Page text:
“It is, sir. It is critical information regarding our route.”

“Go ahead, Dida. I’ll be okay if you tell me.”

She softly said, “I was sure you knew your father’s behavioral patterns with regard to whether he would be home. But system predictions considered he might’ve moved. So, I pinged county records for his area. The house at the address ‘9413 Fifth Street’ in Pinedale is now registered under a different name than Peter Glossian. The name is Gina Salk-Osry.”

Did he move?

Dida continued, “So, I checked county records to see if he moved. Most of the information was confusing till I went deeper into the records online. I found a very specific hit.”


“County coroner database.”

I felt an odd mix of sensations twist through me.

“When did he die?”

“May 22nd. Nearly five years ago.”

A storm of questions raged through my thoughts. I hadn’t spoken to Father for longer than that. I always figured Kary had at least seen him in the meantime.

Dead. My father was dead, if I could believe an online death record.

A sickly taste spread across my tongue. I breathed through my nose slowly.

“Sir? Do you require any health services?”

I said a quiet, “No…” to Dida.

What difference would it have made to speak to him after all this time? I was certain he would’ve been the same man as six years before and all the years before that. Even if I approached him as a successful man, it wouldn't have mattered. His mind was long made up about those around him.

I stared at the side of the road, gave a few ragged sighs, and said, “Could you try Kary’s west-coast offices again?”

She swiftly answered, “The system anticipated that request and is already trying to access the other Mr. Glossian’s phone system.”

“Any success?”

“The system has only encountered call-routers and automated messages.”

“Keep trying, Dida.” As the sickly-feeling passed, I shut the door and lay flat across the taxi. The cushions adjusted to my head.

“Absolutely, sir. There’s one more thing though. The system has noticed you are slightly dehydrated.”

I touched my mouth. Cracked lips and a dry tongue preserved the last traces of that sickly taste. “Taxi. Refreshments.”

A cooler with chilled beverages opened at the base of the front seats. A bit of frost wafted out. I took only a small water and popped the top. The taxi beeped and asked, “Selection complete?”

“Yes.” The console shut and I wet my mouth and dabbed my face till I felt a little better.

I sensed my spastic heartrate. I shut my eyes and just told the taxi, “Resume trip.”

The hisses came, and the taxi turned back onto the road.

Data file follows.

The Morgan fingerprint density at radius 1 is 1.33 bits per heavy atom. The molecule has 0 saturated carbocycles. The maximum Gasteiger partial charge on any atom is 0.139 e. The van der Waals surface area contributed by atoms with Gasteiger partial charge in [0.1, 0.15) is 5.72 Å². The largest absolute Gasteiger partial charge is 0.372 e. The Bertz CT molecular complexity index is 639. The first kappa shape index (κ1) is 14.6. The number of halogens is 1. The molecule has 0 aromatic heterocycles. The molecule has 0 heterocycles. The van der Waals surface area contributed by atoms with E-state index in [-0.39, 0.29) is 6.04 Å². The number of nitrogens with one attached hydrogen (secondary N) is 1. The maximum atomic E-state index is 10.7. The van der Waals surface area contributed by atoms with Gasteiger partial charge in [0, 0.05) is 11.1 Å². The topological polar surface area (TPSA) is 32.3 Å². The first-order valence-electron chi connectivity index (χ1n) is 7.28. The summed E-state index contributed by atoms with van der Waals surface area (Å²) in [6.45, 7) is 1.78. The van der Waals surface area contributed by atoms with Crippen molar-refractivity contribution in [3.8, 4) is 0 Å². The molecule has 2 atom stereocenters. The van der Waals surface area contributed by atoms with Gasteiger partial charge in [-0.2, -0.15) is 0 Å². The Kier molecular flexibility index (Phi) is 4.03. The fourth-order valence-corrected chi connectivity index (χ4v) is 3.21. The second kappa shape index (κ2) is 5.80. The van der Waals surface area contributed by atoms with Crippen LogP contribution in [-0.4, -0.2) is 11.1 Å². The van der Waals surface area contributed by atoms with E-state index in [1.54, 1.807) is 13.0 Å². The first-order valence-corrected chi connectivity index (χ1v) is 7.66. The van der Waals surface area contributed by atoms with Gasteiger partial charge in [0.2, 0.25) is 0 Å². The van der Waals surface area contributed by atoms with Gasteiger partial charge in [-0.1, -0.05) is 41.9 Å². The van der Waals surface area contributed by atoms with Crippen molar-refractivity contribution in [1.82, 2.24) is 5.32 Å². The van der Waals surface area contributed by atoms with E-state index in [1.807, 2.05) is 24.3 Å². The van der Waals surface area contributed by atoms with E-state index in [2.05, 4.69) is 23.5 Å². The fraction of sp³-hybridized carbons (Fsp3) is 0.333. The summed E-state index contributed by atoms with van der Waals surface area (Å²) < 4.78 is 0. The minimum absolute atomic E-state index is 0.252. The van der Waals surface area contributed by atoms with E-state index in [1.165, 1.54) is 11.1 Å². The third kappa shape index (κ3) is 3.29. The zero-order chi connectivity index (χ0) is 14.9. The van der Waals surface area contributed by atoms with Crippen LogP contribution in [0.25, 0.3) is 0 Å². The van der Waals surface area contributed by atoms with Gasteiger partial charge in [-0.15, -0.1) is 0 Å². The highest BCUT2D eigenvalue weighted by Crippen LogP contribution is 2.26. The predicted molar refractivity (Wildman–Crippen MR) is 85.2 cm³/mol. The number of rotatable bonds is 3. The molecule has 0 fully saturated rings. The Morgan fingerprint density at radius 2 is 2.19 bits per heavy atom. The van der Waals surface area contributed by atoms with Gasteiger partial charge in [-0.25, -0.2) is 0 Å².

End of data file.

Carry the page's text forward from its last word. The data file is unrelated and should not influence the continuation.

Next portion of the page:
I folded my arms. The bench was comfortable, but it was still a long ways even to what was now father’s former house.

After a moment of reconsidering my route, I addressed Dida.

“Are you okay, Dida?”

“All system functions are operative.”

“No. I mean informally.”


I sighed. “Never mind.”

“I’m sorry, sir. Did I upset you again?” Her voice turned soft and concerned.

“You know my habits right, Dida?”

“I keep extensive records.”

“You know how I ask you strange little things, such as human meanings of words.”

“The data core does show certain instances where you ask particular terminology questions to an effect which the system doesn’t quite understand.”

I touched the back of my neck. “Exactly. You don’t understand them fully. They’re just part of your programming.”

“That would be accurate, Mr. Glossian.”

“So, to put it in that context, I’m asking you as I would ask of any person, ‘Are you okay?’”

She seemed to process it for a bit then kicked out, “You have mentioned in the past that you treat me as the humans you know. For that, the system expresses satisfaction at being able to stimulate a positive effect by its actions.”

I opened my mouth. I could’ve continued. But she would’ve just kicked back a confirmation that I was her world, and my happiness fulfilled her functions and directives. It was a comforting consistency but also a note of concern. If Dida was so quick to precisely follow that directive, then what if someone reprogrammed her to just as relentlessly pursue the opposite?

Or could the crossings of our thoughts somehow corrupt her directives? What about the door that Sporelectronic locked inside her? And Father?

I covered my eyes. “Taxi. Screens.” The windows all darkened.

With a nod, I assured Dida, “Yes. You have had a positive effect on my life.”

“Even accounting for the events of today, sir?”

“One day does not undo four years.”

“Understood. Will you enter a sleep cycle now?”

I rubbed my eyes in the dark. “Yeah.”

“I shall continue to ring and ping the Sporelectronic offices.”

I wondered if such an effort was futile and Kary had locked me out. I could try an old landline at the next stop.

At first, I merely rested my eyes. As I fell asleep, volume-minimized sounds of Dida trying to access Sporelectronic repeated at regular intervals. They made for a surprisingly-pleasant lullaby.



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About the author


Bio: I'm MajorKerina and I love to collaborate creatively with a group of friends to make tales where people have their genders, identities, and very realities questioned, contorted, and turned upside-down. I like slice-of-life with a spicing of the supernatural, strange, or surreal. Reality with a scent of the impossible. You can find me on DeviantArt, Twitter, ScribbleHub, and other places.